“Philosopher”, my intellectual but not ideological opponent over the years, introduced an otherwise unrelated issue, Art and Wagner, into my discussion of Dead Sea Scrolls scholar Dr. Robert Eisenman’s description of Paul of Tarsus as Herodian. I will not include “Philosopher” Comment inspiring my response as quotes embedded in my response clearly represent our differences, and agreements.

My response, edited and expanded: Fully agree with your point, “Philosopher”. And particularly identify with your closing words, “Well, I am incontestably a Jew.”

Over the years you and I have wrestled over terms and definitions, perhaps unavoidable considering our personal (not ideological) starting points. And present instance no different.

As an artist I fully agree with your opening paragraph, at least up to, “Engaged music” the meaning of which you imply but do not define.

“Art in general and especially music has its object in itself.”

Of course. But then you introduce “ideology” which I accept as a “universal” shared by all, or almost all human activity. My own collage is an outgrowth of my life and experience and entirely non-narrative. It is nonetheless an expression of my despair the result of my same bleak realization of “Jew-in-the-world” inspiring my writing. I even refer to my works over the past decade as Shoah Series. But the question is to what extent does my collage express that which I write? Certainly imagistically there is no direct connection between the two activities: each is, as you write, “object [activity] in itself.”

Not that art, and particularly the plastic arts, can be ideologically driven, intentionally propogandistic. Soviet, German and American art is clearly narrative and intentionally propagandistic during, as example, the period of the Great Depression. (Still, even “propagandistic art” occasionally rises above its banal message as Art)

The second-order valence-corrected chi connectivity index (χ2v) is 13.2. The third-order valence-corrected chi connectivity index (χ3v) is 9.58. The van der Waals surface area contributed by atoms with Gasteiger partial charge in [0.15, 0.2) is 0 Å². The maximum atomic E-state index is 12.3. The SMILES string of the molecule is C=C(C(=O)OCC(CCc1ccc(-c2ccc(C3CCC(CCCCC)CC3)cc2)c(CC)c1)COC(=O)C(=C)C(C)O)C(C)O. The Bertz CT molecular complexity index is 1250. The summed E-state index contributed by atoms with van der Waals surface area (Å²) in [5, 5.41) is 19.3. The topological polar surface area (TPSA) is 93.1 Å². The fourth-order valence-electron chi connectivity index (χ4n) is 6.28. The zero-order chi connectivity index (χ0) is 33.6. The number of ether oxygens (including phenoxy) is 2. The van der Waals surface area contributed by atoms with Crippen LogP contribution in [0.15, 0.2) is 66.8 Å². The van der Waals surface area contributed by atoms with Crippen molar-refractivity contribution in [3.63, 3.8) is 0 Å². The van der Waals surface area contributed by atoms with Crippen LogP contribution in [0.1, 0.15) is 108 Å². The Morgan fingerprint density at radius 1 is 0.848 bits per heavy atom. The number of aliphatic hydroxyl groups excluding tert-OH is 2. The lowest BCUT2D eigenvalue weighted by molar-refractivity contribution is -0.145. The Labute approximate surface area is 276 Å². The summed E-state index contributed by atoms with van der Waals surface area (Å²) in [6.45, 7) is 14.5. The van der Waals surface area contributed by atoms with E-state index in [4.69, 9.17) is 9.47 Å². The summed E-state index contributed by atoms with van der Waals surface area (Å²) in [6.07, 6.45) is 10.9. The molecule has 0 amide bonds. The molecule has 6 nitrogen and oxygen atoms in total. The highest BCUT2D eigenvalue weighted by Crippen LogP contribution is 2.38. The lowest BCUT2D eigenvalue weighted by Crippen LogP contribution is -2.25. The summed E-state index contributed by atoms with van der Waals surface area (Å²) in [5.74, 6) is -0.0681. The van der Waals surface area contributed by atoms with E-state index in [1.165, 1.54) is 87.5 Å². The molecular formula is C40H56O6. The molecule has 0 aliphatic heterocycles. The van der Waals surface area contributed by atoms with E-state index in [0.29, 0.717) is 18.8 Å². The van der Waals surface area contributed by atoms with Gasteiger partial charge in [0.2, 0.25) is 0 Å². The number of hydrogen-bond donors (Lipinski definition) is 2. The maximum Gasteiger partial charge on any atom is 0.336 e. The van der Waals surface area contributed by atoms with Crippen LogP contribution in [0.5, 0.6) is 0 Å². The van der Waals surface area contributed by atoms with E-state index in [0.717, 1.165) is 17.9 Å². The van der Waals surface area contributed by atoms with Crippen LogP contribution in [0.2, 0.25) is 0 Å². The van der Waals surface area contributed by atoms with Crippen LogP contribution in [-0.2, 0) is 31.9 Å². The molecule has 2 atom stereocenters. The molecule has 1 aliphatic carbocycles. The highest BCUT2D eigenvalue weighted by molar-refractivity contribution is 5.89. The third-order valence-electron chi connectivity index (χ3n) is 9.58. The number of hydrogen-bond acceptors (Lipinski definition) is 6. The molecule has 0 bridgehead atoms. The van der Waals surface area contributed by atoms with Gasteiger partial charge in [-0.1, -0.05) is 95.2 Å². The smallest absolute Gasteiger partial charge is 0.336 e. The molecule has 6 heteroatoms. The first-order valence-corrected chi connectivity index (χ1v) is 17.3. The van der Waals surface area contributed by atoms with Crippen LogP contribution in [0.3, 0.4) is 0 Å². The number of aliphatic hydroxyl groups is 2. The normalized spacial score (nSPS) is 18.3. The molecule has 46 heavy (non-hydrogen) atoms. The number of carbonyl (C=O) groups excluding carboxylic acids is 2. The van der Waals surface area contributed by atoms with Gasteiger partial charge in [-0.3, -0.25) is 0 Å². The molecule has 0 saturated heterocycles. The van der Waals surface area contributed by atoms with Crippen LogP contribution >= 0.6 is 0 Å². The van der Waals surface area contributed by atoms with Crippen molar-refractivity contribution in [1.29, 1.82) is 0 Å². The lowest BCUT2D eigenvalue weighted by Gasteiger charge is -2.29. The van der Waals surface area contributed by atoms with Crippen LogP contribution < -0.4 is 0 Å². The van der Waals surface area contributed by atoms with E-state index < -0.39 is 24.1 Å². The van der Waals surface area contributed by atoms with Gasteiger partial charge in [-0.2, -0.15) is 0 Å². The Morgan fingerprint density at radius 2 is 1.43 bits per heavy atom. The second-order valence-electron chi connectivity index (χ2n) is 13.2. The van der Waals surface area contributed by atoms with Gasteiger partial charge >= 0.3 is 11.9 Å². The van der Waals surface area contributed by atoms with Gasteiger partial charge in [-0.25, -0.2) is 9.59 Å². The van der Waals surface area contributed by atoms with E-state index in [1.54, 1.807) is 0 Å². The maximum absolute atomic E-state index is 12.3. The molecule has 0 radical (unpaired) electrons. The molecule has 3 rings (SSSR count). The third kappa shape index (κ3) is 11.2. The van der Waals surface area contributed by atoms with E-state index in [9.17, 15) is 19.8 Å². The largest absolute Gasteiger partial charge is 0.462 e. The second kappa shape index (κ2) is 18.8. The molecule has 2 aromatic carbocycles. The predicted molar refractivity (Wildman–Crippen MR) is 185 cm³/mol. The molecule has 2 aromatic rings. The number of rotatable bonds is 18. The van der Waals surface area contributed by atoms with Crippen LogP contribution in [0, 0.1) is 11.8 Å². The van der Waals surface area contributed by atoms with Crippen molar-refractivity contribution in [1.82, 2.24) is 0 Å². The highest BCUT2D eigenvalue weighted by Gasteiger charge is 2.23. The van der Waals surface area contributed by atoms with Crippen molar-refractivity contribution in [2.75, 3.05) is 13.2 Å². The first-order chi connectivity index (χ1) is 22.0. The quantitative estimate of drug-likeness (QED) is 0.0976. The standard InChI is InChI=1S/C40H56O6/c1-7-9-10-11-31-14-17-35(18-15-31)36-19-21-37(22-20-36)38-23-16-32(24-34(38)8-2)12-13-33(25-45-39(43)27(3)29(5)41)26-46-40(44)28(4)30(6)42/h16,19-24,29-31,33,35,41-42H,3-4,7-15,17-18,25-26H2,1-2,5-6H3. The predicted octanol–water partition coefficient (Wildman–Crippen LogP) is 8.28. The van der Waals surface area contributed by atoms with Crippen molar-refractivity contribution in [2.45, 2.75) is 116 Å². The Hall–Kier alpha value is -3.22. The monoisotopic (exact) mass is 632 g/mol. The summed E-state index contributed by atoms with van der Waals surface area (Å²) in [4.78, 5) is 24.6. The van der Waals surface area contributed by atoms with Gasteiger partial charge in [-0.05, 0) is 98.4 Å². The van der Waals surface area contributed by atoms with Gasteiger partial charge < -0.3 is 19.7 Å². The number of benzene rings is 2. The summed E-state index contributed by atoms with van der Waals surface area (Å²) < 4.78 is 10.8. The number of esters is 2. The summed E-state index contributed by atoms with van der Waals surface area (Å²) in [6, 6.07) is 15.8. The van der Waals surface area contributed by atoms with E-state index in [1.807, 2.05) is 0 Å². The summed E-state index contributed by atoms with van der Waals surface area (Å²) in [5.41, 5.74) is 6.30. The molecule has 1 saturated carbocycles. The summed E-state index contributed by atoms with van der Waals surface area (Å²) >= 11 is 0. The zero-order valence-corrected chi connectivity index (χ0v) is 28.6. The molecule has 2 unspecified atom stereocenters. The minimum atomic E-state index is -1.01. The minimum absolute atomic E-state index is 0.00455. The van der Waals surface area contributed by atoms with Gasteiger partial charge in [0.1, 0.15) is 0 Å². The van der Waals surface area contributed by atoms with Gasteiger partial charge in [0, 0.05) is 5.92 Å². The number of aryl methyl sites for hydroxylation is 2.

Wagner was clearly a nationalist and antisemite both obvious in his writings. And certainly his nationalism thematically inspires many or most of his operas. Antisemitism also, as in Parsifal. But, (and I may be once again misreading you) I find it a leap for you to conclude that,

“Wagner’s is such no-music which he denigrated himself by considering it subsidiary to the drama of sublime Germany clashing with corrupted Subhumans.”

Yes the Ring cycle describes gods and their sup-species, humans. And it may be that Wagner had “the Jews” in mind as a subtext to his libretto which would reduce his story line to propaganda. But the music must itself be accepted on its own terms and for all his personal shortcomings Wagner is deservedly considered a “great” composer whose music was revolutionary, continuing to impact generations of composers and conductors. The pulsating rhythms of the opening of Die Walküre , minus associations from the later period of the Third Reich, is certainly “militant” (the theme of the opera) but the music, its powerful rhythms, have intrinsic “beauty” and represent music as great art once we set the propogandistic purpose it would later serve the Third Reich. Whatever Wagner’s antisemitism his music preceded Hitler by decades.

This is not a defense of Wagner the man. It is simply an observation that sometimes our own stereotypes quietly and unawares color our judgment. You and I have argued this in the past but again I see this an example of the process by which religious anti-Judaism passed into Western secularism beginning the “Age of Reason.”

And an aside, “Philosopher”: for years Wagner had no Aryan-German audience because his music was “too difficult.” His original audience was German-Jewry who recognized, supported and promoted the young composer who might otherwise have died unrecognized and in poverty!